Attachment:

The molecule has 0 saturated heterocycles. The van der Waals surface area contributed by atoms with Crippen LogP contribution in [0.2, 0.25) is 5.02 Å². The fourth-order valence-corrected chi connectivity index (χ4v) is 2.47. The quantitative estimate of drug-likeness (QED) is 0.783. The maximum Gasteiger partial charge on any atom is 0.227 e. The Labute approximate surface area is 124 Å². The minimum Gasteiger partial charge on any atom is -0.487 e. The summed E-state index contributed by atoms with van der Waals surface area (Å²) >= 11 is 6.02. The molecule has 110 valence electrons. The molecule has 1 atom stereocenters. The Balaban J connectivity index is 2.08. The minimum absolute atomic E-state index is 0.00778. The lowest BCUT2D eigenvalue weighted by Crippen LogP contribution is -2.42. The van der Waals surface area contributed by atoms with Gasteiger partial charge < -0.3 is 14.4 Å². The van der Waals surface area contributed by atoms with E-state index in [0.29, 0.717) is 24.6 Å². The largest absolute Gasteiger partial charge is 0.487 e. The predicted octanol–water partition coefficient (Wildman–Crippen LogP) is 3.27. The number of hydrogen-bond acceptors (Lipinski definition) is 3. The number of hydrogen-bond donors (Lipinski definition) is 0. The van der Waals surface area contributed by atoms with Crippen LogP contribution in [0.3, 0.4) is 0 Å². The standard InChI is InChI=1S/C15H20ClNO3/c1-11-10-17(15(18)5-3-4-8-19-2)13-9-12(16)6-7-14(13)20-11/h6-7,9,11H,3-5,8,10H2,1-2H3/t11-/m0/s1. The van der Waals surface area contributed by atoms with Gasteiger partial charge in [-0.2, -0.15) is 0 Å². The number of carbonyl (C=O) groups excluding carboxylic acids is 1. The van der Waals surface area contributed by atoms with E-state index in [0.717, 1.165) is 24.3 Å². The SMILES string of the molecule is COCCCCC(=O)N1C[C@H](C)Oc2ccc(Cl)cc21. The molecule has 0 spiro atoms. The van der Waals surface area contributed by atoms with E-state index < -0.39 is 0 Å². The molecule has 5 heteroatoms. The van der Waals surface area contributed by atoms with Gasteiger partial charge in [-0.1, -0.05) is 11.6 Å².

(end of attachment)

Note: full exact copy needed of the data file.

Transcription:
The molecule has 0 saturated heterocycles. The van der Waals surface area contributed by atoms with Crippen LogP contribution in [0.2, 0.25) is 5.02 Å². The fourth-order valence-corrected chi connectivity index (χ4v) is 2.47. The quantitative estimate of drug-likeness (QED) is 0.783. The maximum Gasteiger partial charge on any atom is 0.227 e. The Labute approximate surface area is 124 Å². The minimum Gasteiger partial charge on any atom is -0.487 e. The summed E-state index contributed by atoms with van der Waals surface area (Å²) >= 11 is 6.02. The molecule has 110 valence electrons. The molecule has 1 atom stereocenters. The Balaban J connectivity index is 2.08. The minimum absolute atomic E-state index is 0.00778. The lowest BCUT2D eigenvalue weighted by Crippen LogP contribution is -2.42. The van der Waals surface area contributed by atoms with Gasteiger partial charge < -0.3 is 14.4 Å². The van der Waals surface area contributed by atoms with E-state index in [0.29, 0.717) is 24.6 Å². The largest absolute Gasteiger partial charge is 0.487 e. The predicted octanol–water partition coefficient (Wildman–Crippen LogP) is 3.27. The number of hydrogen-bond acceptors (Lipinski definition) is 3. The number of hydrogen-bond donors (Lipinski definition) is 0. The van der Waals surface area contributed by atoms with Crippen LogP contribution in [0.3, 0.4) is 0 Å². The standard InChI is InChI=1S/C15H20ClNO3/c1-11-10-17(15(18)5-3-4-8-19-2)13-9-12(16)6-7-14(13)20-11/h6-7,9,11H,3-5,8,10H2,1-2H3/t11-/m0/s1. The van der Waals surface area contributed by atoms with Gasteiger partial charge in [-0.2, -0.15) is 0 Å². The number of carbonyl (C=O) groups excluding carboxylic acids is 1. The van der Waals surface area contributed by atoms with E-state index in [0.717, 1.165) is 24.3 Å². The SMILES string of the molecule is COCCCCC(=O)N1C[C@H](C)Oc2ccc(Cl)cc21. The molecule has 0 spiro atoms. The van der Waals surface area contributed by atoms with E-state index < -0.39 is 0 Å². The molecule has 5 heteroatoms. The van der Waals surface area contributed by atoms with Gasteiger partial charge in [-0.1, -0.05) is 11.6 Å².